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Russian economy slows from EU-US pressure - PM

Russian economy slows from EU-US pressure - PM
As Russia’s economy loses steam, Prime Minister Dmitry Medvedev has made an official excuse for the slowdown, saying the contracting EU and US are largely to blame. He says Russia should now build an "intelligent" state focusing on value in the workforce.

“The European economy is teetering on the edge of recession, and has slowed growth in all BRICS countries. The US economy cannot fully recover with high unemployment, and many individual Americans are just beginning to crawl out of debt,” Medvedev wrote in the official address on the state of the economy on Friday, available on the Kremlin's website

In the wake of Europe’s debt crisis, the initially projected 3.3 percent growth for Russia seems to be a lofty goal, and Medvedev conceded the GDP growth rate isn’t likely to exceed 2 percent this year, which is below the world average for the first time since 2009.

Russia has based its GDP calculations on a European revival. Now sustainable growth in Europe is still a few years out, Russia must adapt and find a way to circumvent slow European trade, which accounts for roughly half of Russia’s foreign activity.

The European Central Bank said it expected the bloc’s economy to contract 0.4 percent this year, with Germany, the region's powerhouse, expected to add only 0.4 in 2013. France, the EU's second biggest economy, is projected to grow marginally - by just 0.1 percent.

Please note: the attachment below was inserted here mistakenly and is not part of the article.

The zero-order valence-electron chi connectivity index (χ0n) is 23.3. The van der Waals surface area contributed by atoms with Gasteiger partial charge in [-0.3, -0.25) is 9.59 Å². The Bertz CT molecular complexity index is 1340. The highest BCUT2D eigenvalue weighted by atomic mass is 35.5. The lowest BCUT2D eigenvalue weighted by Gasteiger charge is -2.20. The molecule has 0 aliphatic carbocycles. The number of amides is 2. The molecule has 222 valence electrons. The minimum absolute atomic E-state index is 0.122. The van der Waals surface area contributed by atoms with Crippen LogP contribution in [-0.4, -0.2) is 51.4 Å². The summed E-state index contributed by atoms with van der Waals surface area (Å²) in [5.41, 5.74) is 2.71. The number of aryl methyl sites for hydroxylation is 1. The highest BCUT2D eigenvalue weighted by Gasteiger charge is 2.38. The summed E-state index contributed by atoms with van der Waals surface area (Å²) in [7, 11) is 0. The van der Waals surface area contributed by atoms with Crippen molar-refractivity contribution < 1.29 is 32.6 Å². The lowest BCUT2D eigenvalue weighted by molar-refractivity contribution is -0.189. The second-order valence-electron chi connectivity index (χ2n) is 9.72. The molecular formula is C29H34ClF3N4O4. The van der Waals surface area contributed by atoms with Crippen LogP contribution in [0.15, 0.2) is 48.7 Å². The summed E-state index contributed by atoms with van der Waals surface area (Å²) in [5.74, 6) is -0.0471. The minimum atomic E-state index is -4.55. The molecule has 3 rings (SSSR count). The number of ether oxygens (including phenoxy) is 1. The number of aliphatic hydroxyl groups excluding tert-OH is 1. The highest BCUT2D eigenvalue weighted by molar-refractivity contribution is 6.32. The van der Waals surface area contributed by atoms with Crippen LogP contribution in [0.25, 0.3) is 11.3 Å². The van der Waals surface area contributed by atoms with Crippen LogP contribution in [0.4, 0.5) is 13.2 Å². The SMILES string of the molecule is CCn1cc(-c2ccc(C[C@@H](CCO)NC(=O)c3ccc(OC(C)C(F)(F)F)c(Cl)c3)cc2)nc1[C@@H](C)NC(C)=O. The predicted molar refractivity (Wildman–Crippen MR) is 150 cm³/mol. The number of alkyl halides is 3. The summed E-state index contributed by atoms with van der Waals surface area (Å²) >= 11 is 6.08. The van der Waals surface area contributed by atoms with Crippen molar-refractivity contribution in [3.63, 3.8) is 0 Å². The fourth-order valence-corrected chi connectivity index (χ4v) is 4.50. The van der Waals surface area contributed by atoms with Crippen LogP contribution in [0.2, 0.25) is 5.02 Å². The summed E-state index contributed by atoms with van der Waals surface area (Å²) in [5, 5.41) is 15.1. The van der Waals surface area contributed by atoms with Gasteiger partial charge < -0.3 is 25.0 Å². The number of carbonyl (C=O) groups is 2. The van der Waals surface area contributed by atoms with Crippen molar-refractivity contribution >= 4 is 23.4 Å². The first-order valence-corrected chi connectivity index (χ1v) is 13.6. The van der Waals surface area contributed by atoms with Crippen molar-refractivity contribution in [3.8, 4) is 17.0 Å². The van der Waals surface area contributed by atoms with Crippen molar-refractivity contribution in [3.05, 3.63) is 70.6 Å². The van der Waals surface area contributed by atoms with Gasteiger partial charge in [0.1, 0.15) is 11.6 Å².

Medvedev’s remarks come soon after the World Bank , the IMF, and Russia’s Ministry for Economic Development  downgraded Russia’s economic outlook  to 1.8 percent in 2013, a long way off from Russia’s projected 3.3 percent.

At the moment Russia is at crossroads, where it can either emerge a winner or end up a loser. The choice is pretty simple: Russia  may continue to move forward very slowly with a pace close to zero, or it may take a step forward despite the risks, Medvedev said.

The ongoing one offers a historic opportunity for Russia to position itself better in the global arena, Medvedev said.

"The world does not stand still, and global competition will become fiercer than ever. For Russia this may become a historic chance to change its role in the international division of labor. We have certain advantages over other countries in terms of low debt indicators and large reserves," the PM said.

The way out for Russia would be to focus on domestic opportunities, mainly its human capital.

“We must continue to move towards a post-industrial economy and an 'intelligent' state where people are the primary focus," Medvedev said.

“For the most part of the 20th century, despite dramatic events, our country has been one of the most advanced in the world, and in some areas, an undisputed leader,” Medvedev said. “I’m sure Russia can again retake these positions, having made an individual, his intellect, his creative abilities a driving force for social development.”